New research suggests that blood type may be an easily accessible predictor of venous thromboembolism risk.
Patients with cancer who have non-O blood types may be at a time-dependent increased risk of venous thromboembolism (VTE), according to results of a study published in Blood Advances. Specifically, patients in this population are an increased risk once they reach 3 months of follow-up, and among patients with intermediate- and low-risk tumor types.
Overall, at a median follow-up time of 24 months (interquartile range, 10-24), 151 patients with cancer developed VTE out of 1708 evaluable patients (8.8%). There was no reported association between non-O blood type and VTE risk observed within the first 3 months of follow-up (sub-distribution hazard ration [SHR], 1.00; 95% CI, 0.60-1.67).
However, beyond that time marker, a connection between the adverse event (AE) and the factor began to emerge (SHR, 1.79; 95% CI, 1.12-2.85). Notably, the association was only present in patients with intermediate- and low-thrombotic risk tumor types (SHR 1.73; 95% CI, 1.09-2.73), but not in high-risk tumor types such as pancreatic, gastroesophageal, and brain cancer (SHR 0.94; 95% CI, 0.55-1.61).
“In this prospective observational cohort study, we have shown that ABO blood type is associated with risk of VTE in patients with cancer in a time-dependent manner,” the study authors wrote. “These results indicate that cancer may be the main driver of the increased risk of VTE shortly after diagnosis or progression, depicting a time when the cancer is very active and patients are receiving anti-cancer therapies, putting them at high risk for VTE. This time period is also the one with the highest incidence of VTE in patients with cancer.”
Patients with cancer are 5-9 times more likely to experience VTE and VTE among this population is associated with poor prognoses; in addition, routine thromboprophylaxis is not recommended for these patients because they are at an increased risk of bleeding. Since the general population has non-O blood types, researchers sought to understand the relationship between this event and ABO blood types.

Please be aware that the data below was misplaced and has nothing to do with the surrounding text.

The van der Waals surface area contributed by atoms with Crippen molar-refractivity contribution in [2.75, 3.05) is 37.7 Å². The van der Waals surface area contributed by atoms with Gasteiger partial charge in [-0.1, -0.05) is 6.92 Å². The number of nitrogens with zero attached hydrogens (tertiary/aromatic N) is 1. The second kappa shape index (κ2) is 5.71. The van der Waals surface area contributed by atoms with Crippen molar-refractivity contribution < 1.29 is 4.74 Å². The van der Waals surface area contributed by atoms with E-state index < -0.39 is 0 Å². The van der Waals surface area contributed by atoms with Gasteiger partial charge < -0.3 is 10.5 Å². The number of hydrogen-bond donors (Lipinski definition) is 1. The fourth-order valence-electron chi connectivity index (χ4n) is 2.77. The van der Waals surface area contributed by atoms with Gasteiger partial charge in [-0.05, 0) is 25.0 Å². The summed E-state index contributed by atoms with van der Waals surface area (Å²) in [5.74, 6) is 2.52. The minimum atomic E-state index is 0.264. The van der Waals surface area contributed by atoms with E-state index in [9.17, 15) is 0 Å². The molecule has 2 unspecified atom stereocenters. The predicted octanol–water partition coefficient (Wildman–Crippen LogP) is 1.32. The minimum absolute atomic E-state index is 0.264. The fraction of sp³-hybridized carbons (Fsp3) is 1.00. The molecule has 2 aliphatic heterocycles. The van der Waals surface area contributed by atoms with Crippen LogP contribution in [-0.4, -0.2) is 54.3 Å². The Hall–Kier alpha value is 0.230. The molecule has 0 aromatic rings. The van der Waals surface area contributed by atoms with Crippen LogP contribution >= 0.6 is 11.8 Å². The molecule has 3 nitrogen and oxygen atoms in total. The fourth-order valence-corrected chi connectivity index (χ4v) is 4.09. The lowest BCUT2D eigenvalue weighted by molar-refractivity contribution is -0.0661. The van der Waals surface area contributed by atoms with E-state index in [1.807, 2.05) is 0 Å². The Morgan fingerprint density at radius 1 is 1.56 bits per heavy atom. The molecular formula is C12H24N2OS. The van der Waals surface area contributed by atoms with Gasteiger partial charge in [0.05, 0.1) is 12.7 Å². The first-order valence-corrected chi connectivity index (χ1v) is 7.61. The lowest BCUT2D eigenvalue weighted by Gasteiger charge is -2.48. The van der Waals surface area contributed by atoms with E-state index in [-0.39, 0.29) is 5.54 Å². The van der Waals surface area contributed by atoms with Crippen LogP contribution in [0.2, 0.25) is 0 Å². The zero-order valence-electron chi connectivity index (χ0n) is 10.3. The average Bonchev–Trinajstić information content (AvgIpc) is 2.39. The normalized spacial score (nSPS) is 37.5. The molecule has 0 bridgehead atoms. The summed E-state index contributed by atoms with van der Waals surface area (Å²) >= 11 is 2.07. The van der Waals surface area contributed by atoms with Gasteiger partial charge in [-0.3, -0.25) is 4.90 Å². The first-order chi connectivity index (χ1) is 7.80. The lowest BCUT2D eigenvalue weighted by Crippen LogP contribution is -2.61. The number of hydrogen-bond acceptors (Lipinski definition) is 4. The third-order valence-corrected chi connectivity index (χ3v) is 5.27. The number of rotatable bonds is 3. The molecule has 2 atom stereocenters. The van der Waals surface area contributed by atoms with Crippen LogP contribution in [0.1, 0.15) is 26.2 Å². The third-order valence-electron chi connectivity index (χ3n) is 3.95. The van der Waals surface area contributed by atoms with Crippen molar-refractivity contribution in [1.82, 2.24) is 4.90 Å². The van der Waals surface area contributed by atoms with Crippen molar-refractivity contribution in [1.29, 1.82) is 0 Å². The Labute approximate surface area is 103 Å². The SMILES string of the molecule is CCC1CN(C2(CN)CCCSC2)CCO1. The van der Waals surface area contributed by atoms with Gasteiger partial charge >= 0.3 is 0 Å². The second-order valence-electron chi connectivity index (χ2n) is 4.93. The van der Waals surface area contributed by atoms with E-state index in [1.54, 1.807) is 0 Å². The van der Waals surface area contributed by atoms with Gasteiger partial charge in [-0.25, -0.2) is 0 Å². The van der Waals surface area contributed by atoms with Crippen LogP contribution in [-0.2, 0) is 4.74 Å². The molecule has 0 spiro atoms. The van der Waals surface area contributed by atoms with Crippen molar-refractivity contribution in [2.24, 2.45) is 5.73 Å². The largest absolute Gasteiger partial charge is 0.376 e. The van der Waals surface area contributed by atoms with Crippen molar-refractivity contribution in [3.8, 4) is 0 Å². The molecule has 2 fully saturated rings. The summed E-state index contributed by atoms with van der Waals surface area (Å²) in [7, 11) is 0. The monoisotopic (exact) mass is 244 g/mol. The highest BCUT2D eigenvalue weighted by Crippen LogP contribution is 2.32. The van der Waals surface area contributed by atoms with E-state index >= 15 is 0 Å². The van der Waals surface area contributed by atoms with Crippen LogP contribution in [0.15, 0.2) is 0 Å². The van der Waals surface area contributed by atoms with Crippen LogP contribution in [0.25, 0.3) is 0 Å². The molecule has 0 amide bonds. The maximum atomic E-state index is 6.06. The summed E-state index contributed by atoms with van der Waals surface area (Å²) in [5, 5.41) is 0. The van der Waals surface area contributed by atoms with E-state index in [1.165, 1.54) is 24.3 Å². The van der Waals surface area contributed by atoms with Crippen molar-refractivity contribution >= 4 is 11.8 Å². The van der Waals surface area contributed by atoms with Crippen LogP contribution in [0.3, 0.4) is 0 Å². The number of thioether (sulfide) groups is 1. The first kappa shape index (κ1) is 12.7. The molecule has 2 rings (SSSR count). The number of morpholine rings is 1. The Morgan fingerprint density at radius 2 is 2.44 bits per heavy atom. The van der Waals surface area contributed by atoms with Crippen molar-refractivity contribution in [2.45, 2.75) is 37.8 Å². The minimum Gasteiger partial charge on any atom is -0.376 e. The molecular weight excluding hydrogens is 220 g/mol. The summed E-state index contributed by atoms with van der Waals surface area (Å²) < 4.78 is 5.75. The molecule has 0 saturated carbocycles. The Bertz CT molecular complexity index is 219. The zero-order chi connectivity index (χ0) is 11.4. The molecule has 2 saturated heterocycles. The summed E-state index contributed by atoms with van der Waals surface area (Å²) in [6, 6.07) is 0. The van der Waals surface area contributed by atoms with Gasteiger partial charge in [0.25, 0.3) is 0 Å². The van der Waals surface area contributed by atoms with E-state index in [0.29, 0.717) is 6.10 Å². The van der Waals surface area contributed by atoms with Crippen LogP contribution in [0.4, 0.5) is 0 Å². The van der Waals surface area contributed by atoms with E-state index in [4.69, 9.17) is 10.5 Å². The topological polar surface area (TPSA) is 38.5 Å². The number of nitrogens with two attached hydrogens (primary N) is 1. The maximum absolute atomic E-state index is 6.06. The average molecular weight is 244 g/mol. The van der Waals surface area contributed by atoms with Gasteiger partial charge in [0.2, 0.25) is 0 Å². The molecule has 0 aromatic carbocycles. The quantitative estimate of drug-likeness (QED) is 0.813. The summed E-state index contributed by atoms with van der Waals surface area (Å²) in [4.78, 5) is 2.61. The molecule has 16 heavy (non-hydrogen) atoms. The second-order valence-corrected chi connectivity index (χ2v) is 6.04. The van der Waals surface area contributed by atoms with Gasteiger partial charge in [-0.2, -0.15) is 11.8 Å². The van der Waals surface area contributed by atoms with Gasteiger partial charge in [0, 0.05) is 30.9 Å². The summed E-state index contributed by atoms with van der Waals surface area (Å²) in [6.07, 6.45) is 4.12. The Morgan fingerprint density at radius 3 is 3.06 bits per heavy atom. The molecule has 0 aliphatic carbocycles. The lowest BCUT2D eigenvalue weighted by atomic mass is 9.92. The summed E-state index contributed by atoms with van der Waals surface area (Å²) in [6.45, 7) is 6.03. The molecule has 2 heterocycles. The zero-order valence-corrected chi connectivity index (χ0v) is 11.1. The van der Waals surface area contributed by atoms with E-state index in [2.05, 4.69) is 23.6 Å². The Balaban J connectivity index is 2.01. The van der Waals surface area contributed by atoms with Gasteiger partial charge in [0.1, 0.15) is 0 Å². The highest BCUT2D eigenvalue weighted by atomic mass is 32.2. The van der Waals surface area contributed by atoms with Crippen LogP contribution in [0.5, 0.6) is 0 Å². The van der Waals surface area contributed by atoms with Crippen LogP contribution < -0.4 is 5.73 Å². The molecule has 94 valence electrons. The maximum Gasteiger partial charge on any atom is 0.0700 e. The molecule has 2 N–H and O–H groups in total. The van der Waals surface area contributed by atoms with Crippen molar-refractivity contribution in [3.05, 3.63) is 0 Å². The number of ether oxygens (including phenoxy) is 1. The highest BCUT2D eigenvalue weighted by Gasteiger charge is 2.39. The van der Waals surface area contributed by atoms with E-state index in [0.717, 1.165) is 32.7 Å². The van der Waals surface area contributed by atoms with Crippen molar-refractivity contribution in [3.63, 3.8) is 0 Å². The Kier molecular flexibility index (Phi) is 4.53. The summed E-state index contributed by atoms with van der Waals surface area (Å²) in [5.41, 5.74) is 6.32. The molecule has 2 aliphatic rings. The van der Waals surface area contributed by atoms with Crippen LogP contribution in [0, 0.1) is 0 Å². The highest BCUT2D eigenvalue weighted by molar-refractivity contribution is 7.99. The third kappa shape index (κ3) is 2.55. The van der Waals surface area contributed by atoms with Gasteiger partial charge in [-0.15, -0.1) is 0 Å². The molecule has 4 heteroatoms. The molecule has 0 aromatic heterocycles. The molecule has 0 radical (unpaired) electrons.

“Current guidelines recommend pharmacological thromboprophylaxis in patients with high VTE risk that are most likely to benefit,” the authors noted. “Therefore, better understanding of risk profiles and identification of simple risk factors contributing to elevated risks of VTE is desired to aid in clinical decision making.”
Investigators conducted an analysis with the Vienna Cancer and Thrombosis Study (CATS)– a prospective cohort study which evaluated patient with newly diagnosis or recurrent cancer. Investigators performed restricted cubic spline analysis and specific time-restricted subdistribution hazard ratios to determine the association between non-O blood type and VTE over time.
Eligible patients were older than 18 years, had histologically confirmed cancer, and were either newly diagnosed or had disease progression following partial or complete remission.
Patients were ineligible if they had received chemotherapy or experienced VTE in the last 3 months, or had long-term anticoagulation, overt viral or bacterial infection, radiotherapy, or surgery 2 weeks prior to study inclusion.
Patient were followed for 2 years and contacted via postal mail and phone to gather information about their clinical outcomes. If patients did not respond, their family doctor or relatives were contacted.
At a median follow-up of 24 months, the 3-, 6-, 12-, and 24-month cumulative VTE occurrences were 3.6% (95% CI, 2.7-4.5), 6.2% (95% CI, 5.1-7.5), 7.8% (95% CI, 6.6-9.2) and 9.2% (95% CI, 7.9-10.7), respectively. A total of 649 deaths occurred throughout the 2-year observation period with a 2-year mortality rate of 38%.
Among the 1708 patients included in the study, 794 were female (46%) and the median age was 61 years (interquartile range, 52-68 years). Lung cancer represented the most common tumor type (19%), and was closely followed by breast cancer (16%) and brain cancer (14%). At the study inclusion, 32% of patients with solid tumors presented metastatic disease.
Among the ABO blood types included in the study, 653 (38%) were blood type O, 682 were type A (40%), 262 were type B (15%), and 111 were type AB (7%), which is typical of a European population.
ABO blood group distribution was not varied across patients with different tumor types and corresponding tumor risk categories. In addition, there was no association between having stage 3 disease at study inclusion and belonging to either blood group O versus non-O. No association between ABO blood type group and survival was observed.
Overall, the findings suggest “that non-O blood type acts as a putative predictor of VTE in patients with cancer at comparatively low risk of thrombosis,” the authors concluded. “ABO blood type group is an easily accessible VTE predictor that can help in the clinical practice during risk assessment in patients with cancer.”
Englisch C, Moik F, Nopp S, Raderer M, Pabinger I, Ay C. ABO blood group type and risk of venous thromboembolism in patients with cancer. Blood Adv. Published online April 13, 2022. doi:10.1182/bloodadvances.2021006283.